Palm Beach County Commissioners told county lifeguards Tuesday they still can’t stand with them on a “special risk” category for better benefits. But the county said it would help them to try to get the rules changed in Tallahassee. And maybe give them a raise.
For decades, lifeguards have tried to get the state-permitted classification, which would nearly double the amount of their Florida Retirement System pensions and would allow them to retire earlier.
If the county concurred with the lifeguards, it would have to make EMT certification mandatory for all of them, including the 35 of the 94 lifeguards who aren’t certified, Assistant County Administrator Nancy Bolton told commissioners Tuesday. She said that would cost about $511,000 a year.
“We do not believe we have a legal basis” to back the lifeguards’ attempts, Bolton said.
She said the proper solution would instead by state legislation, and, if commissioners so directed, her staff would push for it.
The commission directed staff to research that, and changing lifeguards’ job description to avoid complications, and giving lifeguards raises.
Palm Beach County will spend $1.7 million to purchase two fire rescue stations owned by the Village of Royal Palm Beach.
County commissioners approved an agreement to purchase the stations when they met on Tuesday.
The county, which provides fire rescue service to the village, rents the buildings for $225,000 per year and determined that it would be less expensive to purchase the stations rather than continue renting them.
The cameras, supported by some concerned about law enforcement misconduct, were to be bought with money from an increase in the county’s sales tax. However, as the sales tax debate moved forward, the cameras were removed from the sales tax projects list.
During the first of two public hearings on the proposed 2017 county budget Tuesday night, Vana said she thinks money for the cameras ought to be included in the budget.
“I just think that, if we do a budget without body cameras, it sends a message we’re not serious,” Vana said.
Sheriff Ric Bradshaw has said he’d have his deputies wear the body cameras – as long as he didn’t have to account for them in his budget.
Commissioners will hold a final public hearing on the proposed budget on September 19. It’s not clear if commissioners will decided to amend the budge to include the cameras, which, according to County Administrator Verdenia Baker, would cost an estimated $10 million.
Several commissioners have said that, while they are open to the idea of body cameras, they are concerned about ongoing costs associated with their use.
Palm Beach County Commissioner Priscilla Taylor has directed county staff members to conduct an overview of sober homes in the county, which have generated opposition from those who feel the private, unregulated facilities lead to increased violence and drug abuse in some communities.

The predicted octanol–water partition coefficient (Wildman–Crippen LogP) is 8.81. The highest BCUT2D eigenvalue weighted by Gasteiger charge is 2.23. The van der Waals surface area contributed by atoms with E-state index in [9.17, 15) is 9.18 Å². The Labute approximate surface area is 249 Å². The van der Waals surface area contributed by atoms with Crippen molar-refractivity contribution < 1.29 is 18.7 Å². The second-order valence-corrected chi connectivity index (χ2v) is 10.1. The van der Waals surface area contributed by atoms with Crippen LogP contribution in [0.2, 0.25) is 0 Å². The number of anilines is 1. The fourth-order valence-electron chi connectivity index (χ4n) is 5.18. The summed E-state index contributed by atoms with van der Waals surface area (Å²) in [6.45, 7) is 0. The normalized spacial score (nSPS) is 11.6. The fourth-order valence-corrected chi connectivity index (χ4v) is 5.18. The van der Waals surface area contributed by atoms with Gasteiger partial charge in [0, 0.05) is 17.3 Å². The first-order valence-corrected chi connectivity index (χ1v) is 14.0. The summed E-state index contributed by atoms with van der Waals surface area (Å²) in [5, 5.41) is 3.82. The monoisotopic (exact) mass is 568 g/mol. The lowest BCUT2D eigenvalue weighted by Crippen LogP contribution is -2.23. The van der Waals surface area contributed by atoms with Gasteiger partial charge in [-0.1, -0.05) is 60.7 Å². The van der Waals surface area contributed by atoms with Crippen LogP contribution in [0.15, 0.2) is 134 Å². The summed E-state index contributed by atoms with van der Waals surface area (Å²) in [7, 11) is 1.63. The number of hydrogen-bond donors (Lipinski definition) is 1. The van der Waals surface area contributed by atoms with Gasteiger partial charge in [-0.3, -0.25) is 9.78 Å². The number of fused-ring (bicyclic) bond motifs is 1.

“We as commissioners really need to know what’s going on,” Taylor said during a meeting Tuesday.
It is not clear what staff will review, and there is no timetable for the completion of that review.
Taylor’s colleagues were in general agreement with the notion of a review. Commissioner Shelley Vana added that she wants to know what can be done to make sure sober home operators who solicit for out-of-town clients provide those clients with a way to return to their communities if treatment is unsuccessful and ends early.
Body cameras for Palm Beach County Sheriff’s Office deputies could cost as much as $10 million, County Administrator Verdenia Baker said.
County Commissioner Priscilla Taylor, campaigning for re-election, has made a renewed call for body cameras.
Taylor said she’d like to see money from a proposed increase in the sales tax used to pay for the body cameras. Her colleagues on the commission would have to agree to use sales tax money for body cameras.
An initial sales tax projects list included $27.4 million for in-car cameras, body cameras and radios. Baker said the plan was to purchase the equipment together to save money.
As the sales tax debate moved forward, however, money for body cameras was removed from the projects list. When the commission meets on Tuesday, Taylor plans to urge her colleagues to put funding for body cameras back on the sales tax projects list.
Home caregivers who fail to undergo a fingerprint-based background check every five years could be fined $500, according to a resolution passed by the Palm Beach County Commission establishing a fine and fee schedule.
Caregivers would face a $500 fine for successive violations of the new licensing law, which commissioners approved in October.
The fingerprint-based checks are the same ones that have hung up negotiations between Uber and the county. Uber has objected to the county’s plan to require that its drivers undergo the checks, arguing that would reduce the number of people willing to serve as drivers.
Cab drivers have been required to undergo the fingerprint-based checks and complain that Uber is getting special treatment.
Uber is doing business in the county on a temporary operating agreement that was extended on Tuesday, not long after commissioners voted to established the system of fines for home caregivers.